The new Lincoln Transport Strategy has been put into action.
The strategy sims to provide a clear vision for the future of transport across the Lincoln area.
Developed by Lincolnshire County Council, City of Lincoln Council, North Kesteven District Council and West Lindsey District Council, the purpose of the strategy is to provide a future-ready transport network improving access and supporting people, businesses and organisations.
By 2036, it is hoped that Lincoln will be a more prosperous, attractive and healthy place. An inclusive and collective approach to accessibility and movement across all communities will enable businesses to succeed, carbon emissions to be reduced, embrace new advances in technology and provide an improved quality of life for all.
Walking and cycling will be at the heart of the city’s movement network and links between the cultural, civic, retail and university quarters will be strengthened.
Councillor Richard Davies said: “I think that the headline message [of the strategy] is that more of the same isn’t the answer. We’re getting to the point where junction improvements, signal improvements, extra bits of road, aren’t going to fix the problem, certainly for the greater Lincoln area.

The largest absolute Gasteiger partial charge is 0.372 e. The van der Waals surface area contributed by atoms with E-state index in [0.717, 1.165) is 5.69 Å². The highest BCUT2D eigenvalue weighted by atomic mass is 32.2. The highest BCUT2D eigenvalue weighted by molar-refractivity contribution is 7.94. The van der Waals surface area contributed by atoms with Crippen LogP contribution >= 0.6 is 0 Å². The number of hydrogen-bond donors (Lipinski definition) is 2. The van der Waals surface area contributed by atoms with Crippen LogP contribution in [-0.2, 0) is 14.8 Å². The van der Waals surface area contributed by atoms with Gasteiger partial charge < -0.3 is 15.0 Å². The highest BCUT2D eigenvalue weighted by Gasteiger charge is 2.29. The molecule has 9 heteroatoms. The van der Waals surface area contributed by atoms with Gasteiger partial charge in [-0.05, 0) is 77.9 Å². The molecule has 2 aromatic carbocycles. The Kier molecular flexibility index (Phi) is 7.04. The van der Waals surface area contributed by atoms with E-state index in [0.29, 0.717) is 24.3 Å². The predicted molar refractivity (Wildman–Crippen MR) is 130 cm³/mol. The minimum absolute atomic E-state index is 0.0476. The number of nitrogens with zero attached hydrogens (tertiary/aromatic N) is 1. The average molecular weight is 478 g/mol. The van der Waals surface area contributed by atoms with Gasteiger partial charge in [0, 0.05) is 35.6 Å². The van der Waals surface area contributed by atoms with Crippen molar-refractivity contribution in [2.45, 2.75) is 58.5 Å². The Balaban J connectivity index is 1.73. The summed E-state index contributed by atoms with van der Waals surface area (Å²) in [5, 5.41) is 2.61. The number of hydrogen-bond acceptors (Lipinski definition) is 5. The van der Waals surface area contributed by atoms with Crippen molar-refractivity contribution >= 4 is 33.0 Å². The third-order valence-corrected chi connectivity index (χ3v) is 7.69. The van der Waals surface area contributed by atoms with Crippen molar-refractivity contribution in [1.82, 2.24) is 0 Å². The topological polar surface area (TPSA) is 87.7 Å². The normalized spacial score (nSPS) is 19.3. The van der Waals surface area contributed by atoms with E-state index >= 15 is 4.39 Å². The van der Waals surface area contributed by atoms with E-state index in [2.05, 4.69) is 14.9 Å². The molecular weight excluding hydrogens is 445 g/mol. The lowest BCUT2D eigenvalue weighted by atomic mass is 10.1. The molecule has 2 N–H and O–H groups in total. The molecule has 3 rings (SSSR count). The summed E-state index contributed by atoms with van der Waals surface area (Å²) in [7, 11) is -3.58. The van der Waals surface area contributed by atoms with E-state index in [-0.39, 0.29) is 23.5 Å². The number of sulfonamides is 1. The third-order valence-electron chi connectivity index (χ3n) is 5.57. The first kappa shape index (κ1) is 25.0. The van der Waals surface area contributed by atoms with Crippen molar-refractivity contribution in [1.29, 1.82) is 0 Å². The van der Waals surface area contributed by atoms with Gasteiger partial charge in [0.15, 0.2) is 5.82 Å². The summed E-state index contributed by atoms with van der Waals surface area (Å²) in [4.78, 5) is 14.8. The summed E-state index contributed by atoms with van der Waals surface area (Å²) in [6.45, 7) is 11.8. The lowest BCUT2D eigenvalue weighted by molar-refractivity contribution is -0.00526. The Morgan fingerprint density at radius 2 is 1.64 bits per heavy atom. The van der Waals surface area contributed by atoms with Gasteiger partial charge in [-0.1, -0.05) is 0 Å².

“It’s about giving people alternatives, and is some instances making those alternatives preferable to the car journey.”
Main objectives of the strategy include, but are not limited to:
- Reducing traffic
- Increasing access to education
- Protecting and enhancing the historic and cultural environment
- Improving accessibility and transport
- Reducing carbon emissions
- Providing efficient strategic road and rail networks
- Supporting new housing and employment sites
Strategy components include strategic infrastructure interventions and service and policy interventions. This includes, but is not limited to:
- Green corridors
- Mobility hubs
- Bus priority
- Digital connectivity
- Parking strategy
- Sustainable urban extensions
- A variety of packages
The Lincoln Transport Strategy Board will bring together stakeholders from a range of disciplines to use their collective experience and expertise to deliver the strategy.
Lincoln MP, Karl McCartney, said: “Ultimately, we’re all concerned about getting Lincoln and traffic moving because that’s what we all want to happen as quickly as possible and as safely as possible. I think there certainly needs to be processes in place for a) communication and b) actually doing the work that needs to be done, and actually timing that correctly.”
The strategy provides a long-term plan, but proposals within the strategy will be delivered in short, medium and long-term time scales, while some remain on-going throughout the entire strategy period.
The Strategy Board will continuously monitor and review the progress of individual measures and the strategy overall.
Oliver Pridmore has more on tonight’s City Vibe, live on Siren at 4pm.